Believe it or not, the tiniest comic strip in history has recently been drawn onto a single stand of human hair. The comic, titled “Juana Knits the Planet,” was initially mapped by the artist Claudia Puhlfürst; later, it was burned into a plucked stand with an ion beam, which is in essence a delicate and thin version of a laser beam. The narrative follows a girl (Juana) through twelve twenty-five micrometer frames, and the artwork is a promotion for a Do-It-Yourself conference in Hamburg, Germany called the Exceptional Hardware Software Meeting.
Purfürst’s illustration is a touching wordless story about about a lonesome little girl who seems to exist within a vacuum of a blank comic book frame; that is, until a ball of yarn rolls to her feet. From the thread, she creates a paintbrush, painting trees and music into existence. Ultimately, Juana writes code and builds herself her very first friend: an adorable robot. This parable of human growth and ingenuity is made all the more delightful for being engraved onto a strand of hair; the story of technological expansion returns, ultimately, to the human head, the site of its conception.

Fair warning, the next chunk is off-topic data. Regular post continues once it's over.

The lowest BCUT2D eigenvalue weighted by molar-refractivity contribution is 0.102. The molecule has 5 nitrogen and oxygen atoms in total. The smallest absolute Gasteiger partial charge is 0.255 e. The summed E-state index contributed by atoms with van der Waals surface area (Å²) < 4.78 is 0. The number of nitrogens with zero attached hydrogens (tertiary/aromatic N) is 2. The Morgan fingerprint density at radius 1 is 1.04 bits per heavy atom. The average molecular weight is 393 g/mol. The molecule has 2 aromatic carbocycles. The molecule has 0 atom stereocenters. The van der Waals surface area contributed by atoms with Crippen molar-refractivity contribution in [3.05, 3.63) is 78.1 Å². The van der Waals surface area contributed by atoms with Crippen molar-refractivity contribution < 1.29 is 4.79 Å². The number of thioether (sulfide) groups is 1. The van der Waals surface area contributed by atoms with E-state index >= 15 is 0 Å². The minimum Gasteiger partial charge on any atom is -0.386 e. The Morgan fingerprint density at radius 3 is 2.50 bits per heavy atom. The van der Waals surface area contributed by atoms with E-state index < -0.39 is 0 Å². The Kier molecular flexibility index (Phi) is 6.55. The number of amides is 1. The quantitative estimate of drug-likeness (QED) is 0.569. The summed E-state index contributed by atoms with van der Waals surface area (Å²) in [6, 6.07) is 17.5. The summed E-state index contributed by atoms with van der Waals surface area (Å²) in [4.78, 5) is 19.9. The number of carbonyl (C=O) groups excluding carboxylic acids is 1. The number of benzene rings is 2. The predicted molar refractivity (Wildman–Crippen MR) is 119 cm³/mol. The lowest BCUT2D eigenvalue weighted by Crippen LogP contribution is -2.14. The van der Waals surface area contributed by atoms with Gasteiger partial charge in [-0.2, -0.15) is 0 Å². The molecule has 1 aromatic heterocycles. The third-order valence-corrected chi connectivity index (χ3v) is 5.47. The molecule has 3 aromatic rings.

In this video, we can discover the astounding scale of the little comic. Strands of human hair are composed of hard proteins; the outer layer, or the cuticle, contains scales that form curves and ridges, and yet the frames of “Juana Knits the Planet” are perfectly straight and meticulously rendered. It’s pretty mind-blowing; take a look. (via HuffPost and Lost at E Minor)